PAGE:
Summer has finally come to an end and the light at the end of the tunnel is welcoming a new season as the Worcester Railers will finally make their debut at the DCU Center on October 14.
Despite not having played a game yet, the Railers have already made a huge impact in the city with community appearances, significant charitable donations, and sponsorships of major events in Worcester.
Railers owner Cliff Rucker has said on several occasions that if he simply wanted to open a business he could have done so anywhere, but he looked for a place where he could join with other business leaders and with local government to help improve the larger community.
After looking at other locations he chose Worcester as the home for his then proposed ECHL franchise.
While the Railers sponsoring community events like POW! WOW! Worcester and the Canal District Music Series gain them lots of headlines, it’s their significant charitable donations to causes helping the residents in need in the city that shows Rucker’s commitment to Worcester.
Last winter the Railers donated $35,000 to the Worcester Telegram & Gazette Santa Fund — one of the largest donations to the fund during the 2016 holiday season. The Foundation also donated $5,000 each to five different charities: Rainbow Child Development Center of Worcester, The Boys & Girls Club of Worcester, Veterans Inc., The Friendly House, and StandUp For Kids.
In mid-August the Railers hosted a “Battle of the Badges” blood donation drive in cooperation with the Red Cross and Worcester Police and Fire which resulted in 216 units of blood being collected. It was the largest total ever collected in the city of Worcester.
Part of the event was each donor voted for either the Worcester Police or Fire Departments, with the “winners” having $1,500 donated to the Worcester Boys & Girls Club in their name by the Worcester Railers HC Foundation. The police were the victors 151-104. The Railers are hoping this becomes an annual event.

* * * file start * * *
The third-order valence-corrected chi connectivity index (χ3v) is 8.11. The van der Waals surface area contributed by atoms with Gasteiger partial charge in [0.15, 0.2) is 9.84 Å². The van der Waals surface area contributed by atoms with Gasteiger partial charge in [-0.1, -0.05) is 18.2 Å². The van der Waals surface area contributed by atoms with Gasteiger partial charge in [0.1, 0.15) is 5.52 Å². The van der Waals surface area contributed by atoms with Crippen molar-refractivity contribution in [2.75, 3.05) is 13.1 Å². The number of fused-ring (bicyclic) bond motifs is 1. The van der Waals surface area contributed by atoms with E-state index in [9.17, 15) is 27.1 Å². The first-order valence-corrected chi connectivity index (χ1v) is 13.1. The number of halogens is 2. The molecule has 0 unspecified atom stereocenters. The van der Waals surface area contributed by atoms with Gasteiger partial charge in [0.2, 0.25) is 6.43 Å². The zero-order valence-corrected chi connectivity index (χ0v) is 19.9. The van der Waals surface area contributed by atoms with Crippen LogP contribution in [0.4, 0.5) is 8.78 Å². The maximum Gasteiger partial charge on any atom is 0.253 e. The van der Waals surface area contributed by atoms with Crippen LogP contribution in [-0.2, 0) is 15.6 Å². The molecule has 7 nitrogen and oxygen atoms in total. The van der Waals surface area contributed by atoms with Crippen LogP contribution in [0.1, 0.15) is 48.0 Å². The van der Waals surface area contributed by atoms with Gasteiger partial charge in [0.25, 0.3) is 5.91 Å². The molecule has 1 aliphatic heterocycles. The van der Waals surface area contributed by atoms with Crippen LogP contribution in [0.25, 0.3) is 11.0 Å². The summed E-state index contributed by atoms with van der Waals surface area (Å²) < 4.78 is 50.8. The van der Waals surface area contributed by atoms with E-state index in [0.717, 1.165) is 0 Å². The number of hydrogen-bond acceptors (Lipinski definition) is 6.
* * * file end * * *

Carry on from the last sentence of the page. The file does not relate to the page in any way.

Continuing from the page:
Paul Harris, the Railers Community Relations Coordinator, and mascot Trax, are out at events nearly every day either to help raise money for organizations or to show the team’s support at a variety of events. A couple of weeks ago, Harris shared the list of Trax’s appearances for the following Saturday that included six stops in just four hours.
“I love it,” Harris said with a beaming smile when the comment was made about how busy he was going to be. “I would do ten events a day if possible. I absolutely love my job. I like to think that the more I’m away from the office, the better. It means I’m out promoting the team, the mascot, our whole Railers brand.”
With every comment, Harris was always quick to return to the organization’s community efforts. Harris said, “We just started Skate to Success, our main community program where we bring in elementary school kids to the Fidelity Bank Worcester Ice Center to learn to skate for free. This provides access to kids who probably never laced up a pair of skates before or been in an ice rink. Talk about a cool field trip!”
“I love seeing the kids’ faces light up when Trax surprises them,” Harris added. “The coolest thing is when I don’t even have to introduce Trax, and the kids remember him from previous events. ‘Trax you came to my school!’. It’s crazy to think about how many events we’ve done in such a short time”